I’ve been writing about my early teaching years. Below is a WP selection.
I started writing again my second year of teaching. I filled one or two notebooks that year. I couldn’t think what to write unless it was a draft example for my freshmen or sophomores. My classroom was next to the Spanish room and Karla was patient and kind to me for the three years we were neighbors. Between periods, we’d chat in the hall. I got to know her like that and on inservice days, during after school activities and on shared car rides. Karla had four little kids at home. She talked about weekend birthday parties, family dinners, trick-or-treat. There were a few women I knew during that time that I looked at and thought that’s what grown up meant.
One day I found out she’d taught English but switched to Spanish. Students choose to take a second language, she said. I got it. It makes a difference, to teach a class students elect. I taught required English, ambivalent about my job every third day. Karla told me about a friend who’d quit because his students sucked his love of literature dry. This was a passing period conversation, an offhand anecdote of my fear. The bell rang.
I remember introducing writing practice to my students at that school. I wasn’t sure how it would work when we started because I lacked a steady practice. But we began anyway, ten minutes at a time. I learned to write again.
When I started writing again, with my students, I decided not to stop. I thought about that teacher Karla mentioned, wondered if he’d quit writing poetry or reading dense Russian novels because he had to grade American lit analytical essays. Even then, over a decade ago, I had a sense that if I let go my own reading and writing, I’d resent the profession cutting into the two pleasures that made me want to teach English at all.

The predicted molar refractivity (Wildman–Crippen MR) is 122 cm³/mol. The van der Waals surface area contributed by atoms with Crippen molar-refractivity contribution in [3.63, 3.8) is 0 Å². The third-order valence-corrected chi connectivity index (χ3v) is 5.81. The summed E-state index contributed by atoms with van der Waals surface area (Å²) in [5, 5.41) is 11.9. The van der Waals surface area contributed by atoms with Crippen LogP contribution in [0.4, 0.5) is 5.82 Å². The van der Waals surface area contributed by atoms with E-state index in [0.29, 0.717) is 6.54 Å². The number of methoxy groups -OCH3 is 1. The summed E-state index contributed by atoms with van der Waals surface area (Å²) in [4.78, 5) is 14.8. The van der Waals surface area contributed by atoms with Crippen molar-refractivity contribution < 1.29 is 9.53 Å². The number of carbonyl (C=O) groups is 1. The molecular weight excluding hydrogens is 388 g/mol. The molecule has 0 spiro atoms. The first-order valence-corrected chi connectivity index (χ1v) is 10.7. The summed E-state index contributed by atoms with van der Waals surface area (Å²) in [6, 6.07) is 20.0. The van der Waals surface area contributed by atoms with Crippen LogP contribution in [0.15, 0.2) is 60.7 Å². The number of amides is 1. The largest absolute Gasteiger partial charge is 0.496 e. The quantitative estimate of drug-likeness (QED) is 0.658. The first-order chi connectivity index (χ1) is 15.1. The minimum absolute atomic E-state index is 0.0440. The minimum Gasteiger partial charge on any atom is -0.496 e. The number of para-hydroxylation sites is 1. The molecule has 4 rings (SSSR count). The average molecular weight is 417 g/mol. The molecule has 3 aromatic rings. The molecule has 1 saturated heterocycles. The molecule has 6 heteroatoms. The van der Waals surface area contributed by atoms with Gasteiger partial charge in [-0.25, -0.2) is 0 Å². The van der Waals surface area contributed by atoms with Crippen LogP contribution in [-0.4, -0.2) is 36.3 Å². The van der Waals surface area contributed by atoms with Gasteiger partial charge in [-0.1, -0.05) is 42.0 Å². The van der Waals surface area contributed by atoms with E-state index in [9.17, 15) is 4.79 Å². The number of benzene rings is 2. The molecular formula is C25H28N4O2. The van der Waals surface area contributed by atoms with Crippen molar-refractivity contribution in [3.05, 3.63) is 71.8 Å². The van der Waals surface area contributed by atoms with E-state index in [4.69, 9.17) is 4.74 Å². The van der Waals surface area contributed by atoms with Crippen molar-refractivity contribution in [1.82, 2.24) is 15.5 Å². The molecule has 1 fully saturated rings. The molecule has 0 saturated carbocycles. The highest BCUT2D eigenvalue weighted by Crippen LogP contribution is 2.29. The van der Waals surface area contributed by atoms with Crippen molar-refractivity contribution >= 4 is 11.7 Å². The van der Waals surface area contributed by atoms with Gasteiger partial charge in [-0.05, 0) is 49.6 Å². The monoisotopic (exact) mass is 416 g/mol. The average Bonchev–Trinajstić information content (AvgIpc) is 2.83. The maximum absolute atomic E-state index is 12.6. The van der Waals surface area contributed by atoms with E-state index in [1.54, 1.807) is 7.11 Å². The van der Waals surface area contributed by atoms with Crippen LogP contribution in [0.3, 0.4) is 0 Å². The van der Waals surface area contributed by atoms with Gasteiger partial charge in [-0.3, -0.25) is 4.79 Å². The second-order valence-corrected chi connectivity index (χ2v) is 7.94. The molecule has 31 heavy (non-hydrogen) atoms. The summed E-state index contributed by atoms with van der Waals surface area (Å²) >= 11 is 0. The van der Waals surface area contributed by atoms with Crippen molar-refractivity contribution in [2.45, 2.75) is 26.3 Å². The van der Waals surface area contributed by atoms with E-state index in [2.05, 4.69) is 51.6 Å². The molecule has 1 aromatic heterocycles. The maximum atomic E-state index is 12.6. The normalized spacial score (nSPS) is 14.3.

I just finished reading a bunch of student poetry, first fruits of consistent WP. I’m encouraged by how many of my students went for it, playing with metaphor, sound and form. And I’m reminded again how tough it is to put ourselves on the page, to choose honesty over fear. Years ago, a student left her notebook for me to read. I still remember what she told in her bubbled script. I finished reading and cried. Sometimes writing our selves on the page is enough but this girl needed more. So we all do, when our admission, memory, dream, want, fear, joy, insecurity or hope whispers share me. I want to know why that is, for my students and me, and for others who write lovely / interesting unread things. I think about that girl who left her notebook, or a few of my students whose poems I just read. I peek into the lives sitting in desks in front of me. There is honor and pleasure to this work.